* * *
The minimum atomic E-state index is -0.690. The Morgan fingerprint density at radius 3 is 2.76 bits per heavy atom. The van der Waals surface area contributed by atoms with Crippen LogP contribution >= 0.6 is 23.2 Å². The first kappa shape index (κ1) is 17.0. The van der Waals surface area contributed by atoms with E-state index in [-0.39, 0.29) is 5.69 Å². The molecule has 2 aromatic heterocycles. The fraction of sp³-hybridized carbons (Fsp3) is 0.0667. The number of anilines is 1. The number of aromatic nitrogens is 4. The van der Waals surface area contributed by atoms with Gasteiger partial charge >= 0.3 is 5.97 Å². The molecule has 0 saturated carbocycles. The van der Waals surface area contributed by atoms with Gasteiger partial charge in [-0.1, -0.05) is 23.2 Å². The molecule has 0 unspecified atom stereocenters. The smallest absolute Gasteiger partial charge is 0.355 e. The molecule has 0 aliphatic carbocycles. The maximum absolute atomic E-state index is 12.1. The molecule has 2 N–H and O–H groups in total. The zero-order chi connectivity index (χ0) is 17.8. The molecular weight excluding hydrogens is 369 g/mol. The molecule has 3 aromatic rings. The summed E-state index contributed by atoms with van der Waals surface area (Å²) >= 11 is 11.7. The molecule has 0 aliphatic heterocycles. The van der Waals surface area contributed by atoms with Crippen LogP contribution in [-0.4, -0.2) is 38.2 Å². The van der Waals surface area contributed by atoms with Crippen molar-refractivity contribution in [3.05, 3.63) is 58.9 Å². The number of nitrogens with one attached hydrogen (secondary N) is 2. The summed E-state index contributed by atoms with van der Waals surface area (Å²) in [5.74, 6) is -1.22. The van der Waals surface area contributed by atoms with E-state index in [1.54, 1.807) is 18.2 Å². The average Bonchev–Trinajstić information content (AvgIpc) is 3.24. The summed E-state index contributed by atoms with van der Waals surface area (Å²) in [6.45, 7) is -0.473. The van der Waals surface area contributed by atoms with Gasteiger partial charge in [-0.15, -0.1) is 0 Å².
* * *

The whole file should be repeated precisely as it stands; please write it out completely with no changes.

The minimum atomic E-state index is -0.690. The Morgan fingerprint density at radius 3 is 2.76 bits per heavy atom. The van der Waals surface area contributed by atoms with Crippen LogP contribution >= 0.6 is 23.2 Å². The first kappa shape index (κ1) is 17.0. The van der Waals surface area contributed by atoms with E-state index in [-0.39, 0.29) is 5.69 Å². The molecule has 2 aromatic heterocycles. The fraction of sp³-hybridized carbons (Fsp3) is 0.0667. The number of anilines is 1. The number of aromatic nitrogens is 4. The van der Waals surface area contributed by atoms with Gasteiger partial charge >= 0.3 is 5.97 Å². The molecule has 0 saturated carbocycles. The van der Waals surface area contributed by atoms with Gasteiger partial charge in [-0.1, -0.05) is 23.2 Å². The molecule has 0 unspecified atom stereocenters. The smallest absolute Gasteiger partial charge is 0.355 e. The molecule has 0 aliphatic carbocycles. The maximum absolute atomic E-state index is 12.1. The molecule has 2 N–H and O–H groups in total. The zero-order chi connectivity index (χ0) is 17.8. The molecular weight excluding hydrogens is 369 g/mol. The molecule has 3 aromatic rings. The summed E-state index contributed by atoms with van der Waals surface area (Å²) >= 11 is 11.7. The molecule has 0 aliphatic heterocycles. The van der Waals surface area contributed by atoms with Crippen LogP contribution in [-0.4, -0.2) is 38.2 Å². The van der Waals surface area contributed by atoms with Crippen molar-refractivity contribution in [3.05, 3.63) is 58.9 Å². The number of nitrogens with one attached hydrogen (secondary N) is 2. The summed E-state index contributed by atoms with van der Waals surface area (Å²) in [5.74, 6) is -1.22. The van der Waals surface area contributed by atoms with E-state index in [1.54, 1.807) is 18.2 Å². The average Bonchev–Trinajstić information content (AvgIpc) is 3.24. The summed E-state index contributed by atoms with van der Waals surface area (Å²) in [6.45, 7) is -0.473. The van der Waals surface area contributed by atoms with Gasteiger partial charge in [-0.15, -0.1) is 0 Å².